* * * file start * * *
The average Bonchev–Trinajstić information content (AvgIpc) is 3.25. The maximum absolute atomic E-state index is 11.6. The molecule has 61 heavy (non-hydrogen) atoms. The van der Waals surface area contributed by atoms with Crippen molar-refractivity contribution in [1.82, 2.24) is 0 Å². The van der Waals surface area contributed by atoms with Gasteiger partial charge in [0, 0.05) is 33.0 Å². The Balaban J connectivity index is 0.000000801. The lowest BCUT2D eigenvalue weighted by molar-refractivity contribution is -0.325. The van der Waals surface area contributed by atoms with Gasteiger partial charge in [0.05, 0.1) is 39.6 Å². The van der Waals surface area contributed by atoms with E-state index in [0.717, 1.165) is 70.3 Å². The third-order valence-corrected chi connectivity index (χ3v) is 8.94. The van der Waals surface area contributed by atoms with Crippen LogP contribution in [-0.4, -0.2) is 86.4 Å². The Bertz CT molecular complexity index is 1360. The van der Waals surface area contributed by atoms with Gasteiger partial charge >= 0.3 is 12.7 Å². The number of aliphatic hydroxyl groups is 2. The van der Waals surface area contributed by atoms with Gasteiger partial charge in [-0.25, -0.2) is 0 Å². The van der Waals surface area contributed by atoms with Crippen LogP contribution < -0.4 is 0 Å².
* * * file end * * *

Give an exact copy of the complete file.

The average Bonchev–Trinajstić information content (AvgIpc) is 3.25. The maximum absolute atomic E-state index is 11.6. The molecule has 61 heavy (non-hydrogen) atoms. The van der Waals surface area contributed by atoms with Crippen molar-refractivity contribution in [1.82, 2.24) is 0 Å². The van der Waals surface area contributed by atoms with Gasteiger partial charge in [0, 0.05) is 33.0 Å². The Balaban J connectivity index is 0.000000801. The lowest BCUT2D eigenvalue weighted by molar-refractivity contribution is -0.325. The van der Waals surface area contributed by atoms with Gasteiger partial charge in [0.05, 0.1) is 39.6 Å². The van der Waals surface area contributed by atoms with E-state index in [0.717, 1.165) is 70.3 Å². The third-order valence-corrected chi connectivity index (χ3v) is 8.94. The van der Waals surface area contributed by atoms with Crippen LogP contribution in [-0.4, -0.2) is 86.4 Å². The Bertz CT molecular complexity index is 1360. The van der Waals surface area contributed by atoms with Gasteiger partial charge >= 0.3 is 12.7 Å². The number of aliphatic hydroxyl groups is 2. The van der Waals surface area contributed by atoms with Gasteiger partial charge in [-0.25, -0.2) is 0 Å². The van der Waals surface area contributed by atoms with Crippen LogP contribution < -0.4 is 0 Å².